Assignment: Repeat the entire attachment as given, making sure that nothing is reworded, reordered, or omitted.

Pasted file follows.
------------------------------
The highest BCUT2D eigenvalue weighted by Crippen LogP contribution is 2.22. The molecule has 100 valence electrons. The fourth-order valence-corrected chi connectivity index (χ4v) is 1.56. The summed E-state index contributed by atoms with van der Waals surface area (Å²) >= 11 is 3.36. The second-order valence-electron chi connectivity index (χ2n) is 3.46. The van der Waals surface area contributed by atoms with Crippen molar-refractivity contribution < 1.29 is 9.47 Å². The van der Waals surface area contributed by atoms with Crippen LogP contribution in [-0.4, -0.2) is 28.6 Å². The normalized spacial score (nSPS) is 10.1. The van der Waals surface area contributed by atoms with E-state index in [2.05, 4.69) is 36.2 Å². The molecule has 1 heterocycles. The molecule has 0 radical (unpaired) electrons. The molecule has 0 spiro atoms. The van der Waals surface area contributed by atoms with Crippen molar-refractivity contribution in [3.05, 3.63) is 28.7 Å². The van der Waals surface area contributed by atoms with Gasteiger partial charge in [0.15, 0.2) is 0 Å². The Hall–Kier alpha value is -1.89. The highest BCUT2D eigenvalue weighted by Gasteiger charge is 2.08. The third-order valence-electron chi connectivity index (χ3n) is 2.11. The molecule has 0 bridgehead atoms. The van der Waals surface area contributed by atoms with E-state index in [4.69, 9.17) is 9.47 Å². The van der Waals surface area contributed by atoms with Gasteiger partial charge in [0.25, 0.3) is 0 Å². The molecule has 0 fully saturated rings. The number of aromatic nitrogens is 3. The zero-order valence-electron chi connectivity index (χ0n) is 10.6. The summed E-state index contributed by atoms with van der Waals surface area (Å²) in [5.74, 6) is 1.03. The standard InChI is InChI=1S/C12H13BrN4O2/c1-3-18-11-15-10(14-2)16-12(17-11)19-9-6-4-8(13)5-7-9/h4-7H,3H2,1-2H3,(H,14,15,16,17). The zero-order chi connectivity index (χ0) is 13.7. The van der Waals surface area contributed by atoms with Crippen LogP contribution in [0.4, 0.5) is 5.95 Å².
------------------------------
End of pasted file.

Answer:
The highest BCUT2D eigenvalue weighted by Crippen LogP contribution is 2.22. The molecule has 100 valence electrons. The fourth-order valence-corrected chi connectivity index (χ4v) is 1.56. The summed E-state index contributed by atoms with van der Waals surface area (Å²) >= 11 is 3.36. The second-order valence-electron chi connectivity index (χ2n) is 3.46. The van der Waals surface area contributed by atoms with Crippen molar-refractivity contribution < 1.29 is 9.47 Å². The van der Waals surface area contributed by atoms with Crippen LogP contribution in [-0.4, -0.2) is 28.6 Å². The normalized spacial score (nSPS) is 10.1. The van der Waals surface area contributed by atoms with E-state index in [2.05, 4.69) is 36.2 Å². The molecule has 1 heterocycles. The molecule has 0 radical (unpaired) electrons. The molecule has 0 spiro atoms. The van der Waals surface area contributed by atoms with Crippen molar-refractivity contribution in [3.05, 3.63) is 28.7 Å². The van der Waals surface area contributed by atoms with Gasteiger partial charge in [0.15, 0.2) is 0 Å². The Hall–Kier alpha value is -1.89. The highest BCUT2D eigenvalue weighted by Gasteiger charge is 2.08. The third-order valence-electron chi connectivity index (χ3n) is 2.11. The molecule has 0 bridgehead atoms. The van der Waals surface area contributed by atoms with E-state index in [4.69, 9.17) is 9.47 Å². The van der Waals surface area contributed by atoms with Gasteiger partial charge in [0.25, 0.3) is 0 Å². The molecule has 0 fully saturated rings. The number of aromatic nitrogens is 3. The zero-order valence-electron chi connectivity index (χ0n) is 10.6. The summed E-state index contributed by atoms with van der Waals surface area (Å²) in [5.74, 6) is 1.03. The standard InChI is InChI=1S/C12H13BrN4O2/c1-3-18-11-15-10(14-2)16-12(17-11)19-9-6-4-8(13)5-7-9/h4-7H,3H2,1-2H3,(H,14,15,16,17). The zero-order chi connectivity index (χ0) is 13.7. The van der Waals surface area contributed by atoms with Crippen LogP contribution in [0.4, 0.5) is 5.95 Å².